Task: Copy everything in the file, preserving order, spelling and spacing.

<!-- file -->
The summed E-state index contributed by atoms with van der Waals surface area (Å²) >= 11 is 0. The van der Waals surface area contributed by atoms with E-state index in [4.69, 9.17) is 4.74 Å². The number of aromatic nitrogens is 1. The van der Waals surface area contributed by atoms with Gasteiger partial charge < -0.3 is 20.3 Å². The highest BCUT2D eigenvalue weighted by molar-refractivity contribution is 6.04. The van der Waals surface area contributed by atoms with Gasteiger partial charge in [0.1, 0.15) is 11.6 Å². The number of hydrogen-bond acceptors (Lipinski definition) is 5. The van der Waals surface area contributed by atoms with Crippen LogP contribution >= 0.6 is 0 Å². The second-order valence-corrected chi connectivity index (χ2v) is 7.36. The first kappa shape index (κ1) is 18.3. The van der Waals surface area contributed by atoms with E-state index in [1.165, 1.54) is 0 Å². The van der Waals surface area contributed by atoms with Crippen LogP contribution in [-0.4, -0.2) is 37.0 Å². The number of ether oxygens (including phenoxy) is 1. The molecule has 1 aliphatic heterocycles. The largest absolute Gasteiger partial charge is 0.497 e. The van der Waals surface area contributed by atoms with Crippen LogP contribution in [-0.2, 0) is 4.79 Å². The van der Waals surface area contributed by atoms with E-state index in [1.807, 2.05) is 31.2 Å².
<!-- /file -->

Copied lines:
The summed E-state index contributed by atoms with van der Waals surface area (Å²) >= 11 is 0. The van der Waals surface area contributed by atoms with E-state index in [4.69, 9.17) is 4.74 Å². The number of aromatic nitrogens is 1. The van der Waals surface area contributed by atoms with Gasteiger partial charge < -0.3 is 20.3 Å². The highest BCUT2D eigenvalue weighted by molar-refractivity contribution is 6.04. The van der Waals surface area contributed by atoms with Gasteiger partial charge in [0.1, 0.15) is 11.6 Å². The number of hydrogen-bond acceptors (Lipinski definition) is 5. The van der Waals surface area contributed by atoms with Crippen LogP contribution >= 0.6 is 0 Å². The second-order valence-corrected chi connectivity index (χ2v) is 7.36. The first kappa shape index (κ1) is 18.3. The van der Waals surface area contributed by atoms with E-state index in [1.165, 1.54) is 0 Å². The van der Waals surface area contributed by atoms with Crippen LogP contribution in [-0.4, -0.2) is 37.0 Å². The number of ether oxygens (including phenoxy) is 1. The molecule has 1 aliphatic heterocycles. The largest absolute Gasteiger partial charge is 0.497 e. The van der Waals surface area contributed by atoms with Crippen LogP contribution in [-0.2, 0) is 4.79 Å². The van der Waals surface area contributed by atoms with E-state index in [1.807, 2.05) is 31.2 Å².